Alpha-1 Coded Testing(ACT) Study

This study is currently recruiting participants.
Verified December 2012 by Medical University of South Carolina
Sponsor:
Collaborator:
University of Florida
Information provided by (Responsible Party):
Charlie Strange, Medical University of South Carolina
ClinicalTrials.gov Identifier:
NCT00500123
First received: July 11, 2007
Last updated: December 21, 2012
Last verified: December 2012
  Purpose

The Alpha-1 Coded Testing (ACT) Study was established to study genetic testing and outcomes of individuals at risk for alpha-1 antitrypsin deficiency.


Condition Intervention
Alpha-1 Antitrypsin Deficiency
Procedure: Alpha-1 Antitrypsin Genotype

Study Type: Observational [Patient Registry]
Study Design: Observational Model: Cohort
Time Perspective: Prospective
Target Follow-Up Duration: 50 Years
Official Title: Alpha-1 Coded Testing(ACT) Study

Resource links provided by NLM:


Further study details as provided by Medical University of South Carolina:

Primary Outcome Measures:
  • Structured questionnaire responses on the risks and benefits of testing. [ Time Frame: Before and after alpha-1 antitrypsin testing ] [ Designated as safety issue: No ]
    Rotating questionnaires assess the clinical course and co-morbidities associated with different genotypes of alpha-1 antitrypsin deficiency.


Estimated Enrollment: 50000
Study Start Date: January 2001
Estimated Study Completion Date: January 2050
Estimated Primary Completion Date: January 2050 (Final data collection date for primary outcome measure)
Intervention Details:
    Procedure: Alpha-1 Antitrypsin Genotype
    Home fingerstick testing for alpha-1 antitrypsin genotype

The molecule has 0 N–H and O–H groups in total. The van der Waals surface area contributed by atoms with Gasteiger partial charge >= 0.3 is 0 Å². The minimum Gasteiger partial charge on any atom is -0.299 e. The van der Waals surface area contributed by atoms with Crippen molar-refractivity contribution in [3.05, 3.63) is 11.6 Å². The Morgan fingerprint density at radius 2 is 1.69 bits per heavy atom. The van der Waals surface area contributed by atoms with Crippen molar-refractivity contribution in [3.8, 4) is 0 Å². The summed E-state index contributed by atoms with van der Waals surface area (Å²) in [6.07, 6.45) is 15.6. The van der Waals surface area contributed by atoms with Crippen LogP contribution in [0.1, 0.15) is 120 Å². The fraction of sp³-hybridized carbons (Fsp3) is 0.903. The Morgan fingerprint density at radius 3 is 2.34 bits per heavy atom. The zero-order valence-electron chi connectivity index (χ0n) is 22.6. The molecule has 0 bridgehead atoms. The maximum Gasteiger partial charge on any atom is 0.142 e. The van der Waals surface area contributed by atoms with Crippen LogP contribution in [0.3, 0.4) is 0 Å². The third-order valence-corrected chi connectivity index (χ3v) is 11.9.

Detailed Description:

Genetic testing for alpha-1 antitrypsin deficiency is sometimes delayed despite established testing indications. All genetic tests have risks and possible benefits. The ACT study evaluates the population demographics, reasons for testing, and outcomes through a confidential testing program. Co-morbidities of alpha-1 antitrypsin deficiency other than lung and liver disease are being investigated. Concerns about genetic confidentiality are lessened in this study by a coded testing procedure that returns results through the mail to study participants.

  Eligibility

Genders Eligible for Study:   Both
Accepts Healthy Volunteers:   Yes
Sampling Method:   Probability Sample
Study Population

Individuals choosing to test at home for alpha-1 antitrypsin deficiency.

Criteria

Inclusion Criteria:

  • Individuals of any age at risk for alpha-1 antitrypsin deficiency on the basis of symptoms or family genetic risk.
  Contacts and Locations
Please refer to this study by its ClinicalTrials.gov identifier: NCT00500123

Contacts
Contact: Charlie Strange, M.D. 843-792-0260 alphaone@musc.edu

Locations
United States, South Carolina
Medical University of South Carolina. Division of Pulmonary and Critical Care Medicine Recruiting
Charleston, South Carolina, United States, 29425
Sponsors and Collaborators
Medical University of South Carolina
University of Florida
Investigators
Principal Investigator: Charlie Strange, M.D. Medical University of South Carolina
  More Information

Additional Information:
Publications:
Responsible Party: Charlie Strange, Professor of Pulmonary and Critical Care Medicine, Medical University of South Carolina
ClinicalTrials.gov Identifier: NCT00500123     History of Changes
Other Study ID Numbers: HR 9556
Study First Received: July 11, 2007
Last Updated: December 21, 2012
Health Authority: United States: Institutional Review Board

Keywords provided by Medical University of South Carolina:
alpha-1
antitrypsin
AAT
genetic testing
alpha-1 antitrypsin deficiency
AATD

Additional relevant MeSH terms:
Alpha 1-Antitrypsin Deficiency
Liver Diseases
Digestive System Diseases
Lung Diseases
Respiratory Tract Diseases
Genetic Diseases, Inborn
Subcutaneous Emphysema
Emphysema
Pathologic Processes
Alpha 1-Antitrypsin
Protein C Inhibitor
Trypsin Inhibitors
Serine Proteinase Inhibitors
Protease Inhibitors
Enzyme Inhibitors
Molecular Mechanisms of Pharmacological Action
Pharmacologic Actions

ClinicalTrials.gov processed this record on April 15, 2014